This Is The Way Hardcover – 31 Jan 2013
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‘A curious and delightful confection … A sly and lovely humour dominates … Anthony Sonaghan and Uncle Arthur will linger a long while with readers … A memorable work from a gifted writer whose next moves we should await with very keen interest’ Kevin Barry, Guardian
‘This fresh and funny novel is a devastating love story – one that comes upon you by stealth and stays with you long after you’ve finished reading’ Claire Lowdon, New Statesman
‘Within a couple of pages, I had fallen into the rhythm of a unique and extraordinary voice.’ Kate Saunders, Daily Mail
‘Corbett creates a memorable voice to explore the power that heritage wields over an outsider struggling to find his place in the world’ Sunday Times
‘It’s a bloody good story’ Spectator
‘The triumph is in the telling. Anthony’s voice, once heard, is hard to forget; its rhythms, its repetitions, its sly humour – all strike the reader as genuinely original. It’s a timely reminder that while fiction may not change things in the real world, it does offer us new ways to dream’ Irish Times
'A troubling, mysterious, demanding and beautiful book, narrated in a voice unlike any I have encountered in fiction. Corbett knows what he's doing: every sentence throbs with power.' Emma Donoghue, author of ‘Room’
‘A writer with the rigorous introspection of James Kelman, mediated by the compassion of Raymond Carver and the visceral imagination of Alan Warner. Yes, and a hearty measure of Flann O'Brien besides. But the hell with the antecedents: the man is an original, with a bridge to the world of first things he's fashioned for himself.’ James Meek, author of ‘The People's Act of Love’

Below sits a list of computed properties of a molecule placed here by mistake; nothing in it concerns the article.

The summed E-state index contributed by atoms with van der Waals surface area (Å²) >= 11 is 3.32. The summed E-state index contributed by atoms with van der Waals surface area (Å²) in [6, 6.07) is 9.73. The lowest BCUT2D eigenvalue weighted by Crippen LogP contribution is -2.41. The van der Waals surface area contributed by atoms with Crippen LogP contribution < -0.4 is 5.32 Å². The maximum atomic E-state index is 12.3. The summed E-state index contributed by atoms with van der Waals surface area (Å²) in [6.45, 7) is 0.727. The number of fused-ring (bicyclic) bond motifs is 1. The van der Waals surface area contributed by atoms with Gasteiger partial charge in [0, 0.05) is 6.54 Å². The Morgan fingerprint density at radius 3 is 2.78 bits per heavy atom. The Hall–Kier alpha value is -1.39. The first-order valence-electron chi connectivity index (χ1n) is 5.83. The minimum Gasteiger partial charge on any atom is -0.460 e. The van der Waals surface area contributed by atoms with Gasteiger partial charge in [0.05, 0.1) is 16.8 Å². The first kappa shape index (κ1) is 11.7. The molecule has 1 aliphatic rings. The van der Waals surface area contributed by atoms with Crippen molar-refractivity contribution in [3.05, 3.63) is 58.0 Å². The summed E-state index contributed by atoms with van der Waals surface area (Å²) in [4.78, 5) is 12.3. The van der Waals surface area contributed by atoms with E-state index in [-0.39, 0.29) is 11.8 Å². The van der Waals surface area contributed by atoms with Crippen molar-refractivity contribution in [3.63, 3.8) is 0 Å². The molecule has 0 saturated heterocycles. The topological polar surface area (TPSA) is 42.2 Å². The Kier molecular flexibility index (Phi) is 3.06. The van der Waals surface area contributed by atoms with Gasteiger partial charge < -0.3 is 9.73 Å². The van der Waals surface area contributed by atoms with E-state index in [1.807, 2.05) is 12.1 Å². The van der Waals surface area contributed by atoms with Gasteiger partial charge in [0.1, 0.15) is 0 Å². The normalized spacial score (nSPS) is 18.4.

‘A wonderful new voice.’ Joseph O’Neill, author of ‘Netherland’
‘The voice is brilliant. It is tender and true, arcane and elevated. It holds the past and present in a single visionary gaze. This is not only a wonderful book, it is a book about wonders.’ Eoin McNamee, author of ‘Resurrection Man’ and ‘The Blue Tango’
About the Author
Gavin Corbett was born in the west of Ireland and grew up in Dublin, where he studied History at Trinity College. His second novel, ‘This is the Way’, was published in 2013, and was named the Kerry Group Irish Novel of the Year in 2013. He lives in New York.
Top Customer Reviews
They recant the story of their families through memories of the past and conversations. They also get involved with some am dram types from the University who see them as `original' etc - almost patronisingly so. Arthur too has fallen for a Gilaroo, whilst his brother and Anthony's father Aubrey has found God. Or rather an alternative Catholic version of God and that led him to take in a Spanish female student. All of the events have an effect on Anthony who is a bit on the naive side - he seems to have a child's outlook on most things, which leads him to make some rash decisions. As the story unfolds we discover why everything is now as it is and get to learn a whole lot about traveller culture into the bargain.
Gavin Corbett is obviously talented but this will not be a book for everyone. I am from an Irish background, though have lived in England my whole life. I do understand a bit more than some about Irish ways and especially the language. This actually helped as a lot of this book is done in reported speech, but with an Irish twist. We get `So I says to him....etc', which took a while to get used to.Read more ›